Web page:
To say that this year has been unusual is in so many areas of life an understatement. And although the cool, damp weather we’ve had the last several weeks seems unusual, it’s not unprecedented—after all, Washingtonians are the ones who coined terms like “June gloom” and my favorite, “June-uary.” While the last few years have brought us beautiful weather in June, it’s not uncommon for gloomy weather to hang around until just after Fourth of July celebrations. As you settle in to caring for the plants you’ve planted this spring, here are few items worth addressing around the yard and garden this month.
First, the last month of cool weather has given us more than our fair share of fungus issues. The seemingly constant threat of showers and below-normal temperatures have created ideal conditions for many common fungal issues, and until warm, dry weather returns with any dependability, the problems will continue.
To fix issues with plant diseases, one of my go-to fungus control sprays is Bonide Fungonil, a great all-purpose spray that can safely be used on a wide variety of plants, from trees to roses to vegetables. Great for controlling rust, shothole, mildew, mold and more, Fungonil is an excellent tool for any gardener’s “medicine cabinet.” If organic options are your preferred route, copper fungicide is another great all-purpose disease control spray, and neem oil is effective at eradicating powdery mildew as well as controlling insects.
In addition to plant fungus issues, you may find your lawn is starting to suffer from red thread. This common disease typically shows up when moisture and/or humidity levels are high and temperatures are mild—and this June has been the perfect combination of those factors! Red thread appears as brown blades of grass tinged with pink when viewed up close, and while it doesn’t kill grass, it does make for an unsightly appearance. To correct red thread, apply a nitrogen-rich fertilizer like Scotts Turf Builder, available at Vander Giessen’s. And if it has been six to eight weeks since you last fertilized, your lawn could use a feeding again, anyway! If fertilizing alone doesn’t cure red thread, apply a lawn fungus control product to further aid in stopping the spread of the fungus.
Second, fungus isn’t the only thing working against you in the garden this spring—slugs and snails love the wet weather, too! Whether these mollusks are munching on your hostas, leafy greens or have discovered just how tasty your ripening strawberries are, it’s time to sprinkle some Sluggo around. Unlike many slug and snail killers, Sluggo is organic and entirely pet- and kid-safe. Moreover, I’ve found it to be very effective and long-lasting in my garden and typically only apply it once or twice over the course of the entire growing season with excellent results.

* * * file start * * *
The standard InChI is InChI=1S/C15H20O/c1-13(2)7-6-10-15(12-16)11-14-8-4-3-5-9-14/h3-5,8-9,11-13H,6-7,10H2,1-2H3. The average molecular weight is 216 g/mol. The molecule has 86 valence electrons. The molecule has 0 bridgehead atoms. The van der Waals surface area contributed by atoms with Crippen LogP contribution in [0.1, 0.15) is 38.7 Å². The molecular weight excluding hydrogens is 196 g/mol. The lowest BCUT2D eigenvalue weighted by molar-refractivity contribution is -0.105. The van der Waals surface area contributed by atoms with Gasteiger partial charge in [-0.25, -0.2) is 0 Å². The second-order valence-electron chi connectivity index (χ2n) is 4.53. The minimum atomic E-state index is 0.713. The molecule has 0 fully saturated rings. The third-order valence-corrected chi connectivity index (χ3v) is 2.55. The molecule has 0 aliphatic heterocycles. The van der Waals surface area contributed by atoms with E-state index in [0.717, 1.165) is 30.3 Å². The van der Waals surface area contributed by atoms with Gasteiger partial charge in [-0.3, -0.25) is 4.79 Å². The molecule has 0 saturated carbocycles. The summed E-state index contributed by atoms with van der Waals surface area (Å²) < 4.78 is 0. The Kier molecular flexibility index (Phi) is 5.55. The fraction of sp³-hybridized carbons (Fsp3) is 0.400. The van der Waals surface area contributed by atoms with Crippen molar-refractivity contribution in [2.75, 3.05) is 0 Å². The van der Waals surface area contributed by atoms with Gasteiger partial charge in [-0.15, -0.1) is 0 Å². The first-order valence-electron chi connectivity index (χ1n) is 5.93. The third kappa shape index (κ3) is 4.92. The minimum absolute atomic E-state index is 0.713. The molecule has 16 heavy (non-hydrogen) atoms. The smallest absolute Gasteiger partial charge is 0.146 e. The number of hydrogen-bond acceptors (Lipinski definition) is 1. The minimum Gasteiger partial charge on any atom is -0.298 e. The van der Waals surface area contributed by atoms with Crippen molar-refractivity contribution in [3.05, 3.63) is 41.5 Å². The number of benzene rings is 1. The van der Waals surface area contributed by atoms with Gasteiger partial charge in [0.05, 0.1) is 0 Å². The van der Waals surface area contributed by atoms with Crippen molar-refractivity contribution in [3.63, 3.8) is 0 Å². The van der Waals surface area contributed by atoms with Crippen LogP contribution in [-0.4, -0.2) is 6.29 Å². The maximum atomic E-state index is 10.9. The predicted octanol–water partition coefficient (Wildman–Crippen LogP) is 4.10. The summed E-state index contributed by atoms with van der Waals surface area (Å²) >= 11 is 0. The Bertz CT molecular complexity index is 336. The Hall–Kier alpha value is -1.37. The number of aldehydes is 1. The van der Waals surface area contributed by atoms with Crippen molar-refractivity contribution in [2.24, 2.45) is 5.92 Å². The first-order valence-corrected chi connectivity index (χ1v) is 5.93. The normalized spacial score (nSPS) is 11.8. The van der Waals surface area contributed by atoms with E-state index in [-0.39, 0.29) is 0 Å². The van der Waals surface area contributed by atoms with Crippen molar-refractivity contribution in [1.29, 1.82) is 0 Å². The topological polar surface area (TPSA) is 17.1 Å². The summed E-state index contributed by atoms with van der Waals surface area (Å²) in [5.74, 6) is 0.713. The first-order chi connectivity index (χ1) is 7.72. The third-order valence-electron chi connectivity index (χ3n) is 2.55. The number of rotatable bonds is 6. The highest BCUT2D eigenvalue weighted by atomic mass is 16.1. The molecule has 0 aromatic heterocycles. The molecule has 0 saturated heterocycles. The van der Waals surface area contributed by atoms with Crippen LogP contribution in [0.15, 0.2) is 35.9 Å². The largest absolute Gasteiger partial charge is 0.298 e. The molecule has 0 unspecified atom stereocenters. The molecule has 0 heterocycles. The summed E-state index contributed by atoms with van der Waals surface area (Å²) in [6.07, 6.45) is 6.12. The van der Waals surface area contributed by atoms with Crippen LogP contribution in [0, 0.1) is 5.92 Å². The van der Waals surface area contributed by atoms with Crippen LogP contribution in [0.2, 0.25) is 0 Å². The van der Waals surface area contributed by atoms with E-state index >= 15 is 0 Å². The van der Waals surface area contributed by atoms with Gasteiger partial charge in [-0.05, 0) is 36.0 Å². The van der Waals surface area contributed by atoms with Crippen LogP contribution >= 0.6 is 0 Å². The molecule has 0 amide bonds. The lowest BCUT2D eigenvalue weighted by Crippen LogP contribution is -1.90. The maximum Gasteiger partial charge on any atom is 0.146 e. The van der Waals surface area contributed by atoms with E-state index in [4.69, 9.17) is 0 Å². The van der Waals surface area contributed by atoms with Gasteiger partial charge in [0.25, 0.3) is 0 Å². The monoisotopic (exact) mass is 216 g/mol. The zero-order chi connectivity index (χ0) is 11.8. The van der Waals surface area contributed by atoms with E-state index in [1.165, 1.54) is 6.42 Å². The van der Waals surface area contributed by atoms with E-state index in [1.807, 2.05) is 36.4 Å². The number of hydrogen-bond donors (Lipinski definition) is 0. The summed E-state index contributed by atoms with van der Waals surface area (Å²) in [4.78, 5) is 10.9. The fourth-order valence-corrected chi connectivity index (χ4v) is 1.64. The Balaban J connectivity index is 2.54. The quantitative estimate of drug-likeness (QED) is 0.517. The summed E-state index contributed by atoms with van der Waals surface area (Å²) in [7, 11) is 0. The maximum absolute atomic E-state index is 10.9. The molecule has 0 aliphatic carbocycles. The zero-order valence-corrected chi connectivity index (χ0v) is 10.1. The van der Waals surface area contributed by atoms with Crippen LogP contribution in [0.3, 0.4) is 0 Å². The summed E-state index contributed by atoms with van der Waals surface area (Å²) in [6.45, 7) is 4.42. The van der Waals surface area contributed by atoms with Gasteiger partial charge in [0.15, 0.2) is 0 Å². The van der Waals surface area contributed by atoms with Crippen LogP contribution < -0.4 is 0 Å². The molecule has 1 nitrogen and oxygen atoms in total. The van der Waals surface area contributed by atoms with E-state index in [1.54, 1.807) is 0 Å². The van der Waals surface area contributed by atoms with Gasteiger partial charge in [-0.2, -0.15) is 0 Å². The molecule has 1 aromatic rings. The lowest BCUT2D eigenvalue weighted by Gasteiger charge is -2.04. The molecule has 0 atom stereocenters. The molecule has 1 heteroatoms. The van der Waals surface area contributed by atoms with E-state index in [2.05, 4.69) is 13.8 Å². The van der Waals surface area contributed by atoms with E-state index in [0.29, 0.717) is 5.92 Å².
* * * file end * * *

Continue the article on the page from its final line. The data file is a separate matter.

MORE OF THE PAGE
Third, with soil moisture levels high and temperatures mild, it’s still perfect planting weather for most shrubs, trees and perennials. Just keep in mind that as dry summer weather arrives, you’ll need to provide water through the summer to help your plants continue to get established. As the last of the spring-blooming shrubs fade, hydrangeas are great for adding summer blooms to your garden. While many older varieties of hydrangea can be fussy about when they’re pruned—prune at the wrong time of year and you’ll lose your flowers for the coming season—many newer varieties are reblooming, so even if you prune off the coming year’s buds too late in fall or winter kills off the buds, they’ll still rebloom on new growth, just a little later in summer.
One of my favorite newer reblooming hydrangeas is ‘Tuff Stuff,’ which starts with its first round of pink or purple lacecap flowers a few weeks earlier than most hydrangeas and continues to rebloom throughout summer. ‘Invincibelle Ruby,’ a dwarf Annabelle or smooth hydrangea, is a reboomer with pink flowers that will be unaffected by soil pH, so will never turn purple or blue. And finally, ‘Little Lime,’ a dwarf version of the hugely-popular ‘Limelight,’ while not technically a rebloomer, blooms with lime-green cone-shaped flowers on new growth, so it can be pruned in fall or early spring without sacrificing any blooms.
With summer just around the corner, June-uary will soon be in the rearview mirror and we can look forward to warmer, drier days. In the meantime, enjoy all the free watering!